I was shopping hungry and walked past the specialty lifestyle portion of my local grocer. There on a top shelf was some kombucha.
I have a health-nut friend who once said she made her own. I have seen documentaries on it and food travel shows where the hosts tried it. So I figured, why not?
I grabbed an organic raw original because it happened to be on sale compared to the blueberry flavored one. Instead of snacks, I replied to my nice bagger that yes, I would like my drink out.
I shook it up to mix the stuff stuck on the bottom and opened that baby up. Weird. It was kind of carbonated, because, of course, it is fermented. The more I tried it the easier it was to drink and the fizziness was not so shocking. It was probably made worse by my shaking it up. So, try not to shake it too much. Oh wait! I just saw the part that says DO NOT SHAKE. Hahahahaha, oops!
So, as I shook it up, I guess this is not the best write up about trying it. Or, rather it is.
I just opened it up after not shaking it for a while. There was still the gas build up, just as you would expect from a soda bottle under pressure. The flavor has not improved but it not necessarily bad. I would rather drink quite a few other items before I would chose this one. Having said that, I do not like carbonated drinks, so I am rather not surprised this didn’t make my favorite list.
Wikipedia.com says …
Kombucha tea is a fermented drink made with tea, sugar, bacteria and yeast. Although it’s sometimes referred to as kombucha mushroom tea, kombucha is not a mushroom — it’s a colony of bacteria and yeast.Kombucha tea is made by adding the colony to sugar and tea, and allowing the mix to ferment.
MayoClinic.com discusses potential health benefits, or consequences of consumption …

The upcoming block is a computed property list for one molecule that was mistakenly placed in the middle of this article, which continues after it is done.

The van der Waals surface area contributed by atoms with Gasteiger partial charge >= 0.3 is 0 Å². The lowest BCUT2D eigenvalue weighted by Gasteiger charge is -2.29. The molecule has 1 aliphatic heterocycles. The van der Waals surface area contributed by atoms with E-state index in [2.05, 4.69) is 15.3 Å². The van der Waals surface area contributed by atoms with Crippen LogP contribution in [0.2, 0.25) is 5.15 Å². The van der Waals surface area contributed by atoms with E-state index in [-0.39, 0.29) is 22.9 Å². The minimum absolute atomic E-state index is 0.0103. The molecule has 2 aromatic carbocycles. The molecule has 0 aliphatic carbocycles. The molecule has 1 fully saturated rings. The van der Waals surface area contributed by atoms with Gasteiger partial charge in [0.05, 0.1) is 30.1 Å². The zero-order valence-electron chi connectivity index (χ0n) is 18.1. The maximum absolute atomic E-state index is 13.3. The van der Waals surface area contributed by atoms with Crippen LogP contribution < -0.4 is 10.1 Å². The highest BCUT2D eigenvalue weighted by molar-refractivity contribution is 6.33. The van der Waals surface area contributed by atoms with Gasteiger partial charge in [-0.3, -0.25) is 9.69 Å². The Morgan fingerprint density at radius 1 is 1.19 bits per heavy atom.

What is kombucha tea? Does it have any health benefits?
Answers from Brent A. Bauer, M.D.
Kombucha tea is a fermented drink made with tea, sugar, bacteria and yeast. Although it’s sometimes referred to as kombucha mushroom tea, kombucha is not a mushroom — it’s a colony of bacteria and yeast. Kombucha tea is made by adding the colony to sugar and tea, and allowing the mix to ferment. The resulting liquid contains vinegar, B vitamins and a number of other chemical compounds.
Proponents claim kombucha tea can stimulate the immune system, prevent cancer, and improve digestion and liver function. However, there’s no scientific evidence to support these health claims.
There have, however, been reports of adverse effects, such as stomach upset, infections and allergic reactions in kombucha tea drinkers. Kombucha tea is often brewed in homes under nonsterile conditions, making contamination likely. If ceramic pots are used for brewing, lead poisoning might be a concern — the acids in the tea may leach lead from the ceramic glaze.
In short, there isn’t good evidence that kombucha tea delivers on its health claims. At the same time, several cases of harm have been reported. Therefore, the prudent approach is to avoid kombucha tea until more definitive information is available.
If you take anything from this post, I want you to know that
1) I try anything twice, especially food stuffs
2) I will update this to let you know if I get sick from raw goo
3) I support you in any health or homemade choices you want to make
Let me know if you have tried komucha or something else “healthy” that isn’t mainstream and whether or not you liked it or felt any health benefits from it. I am curious to know.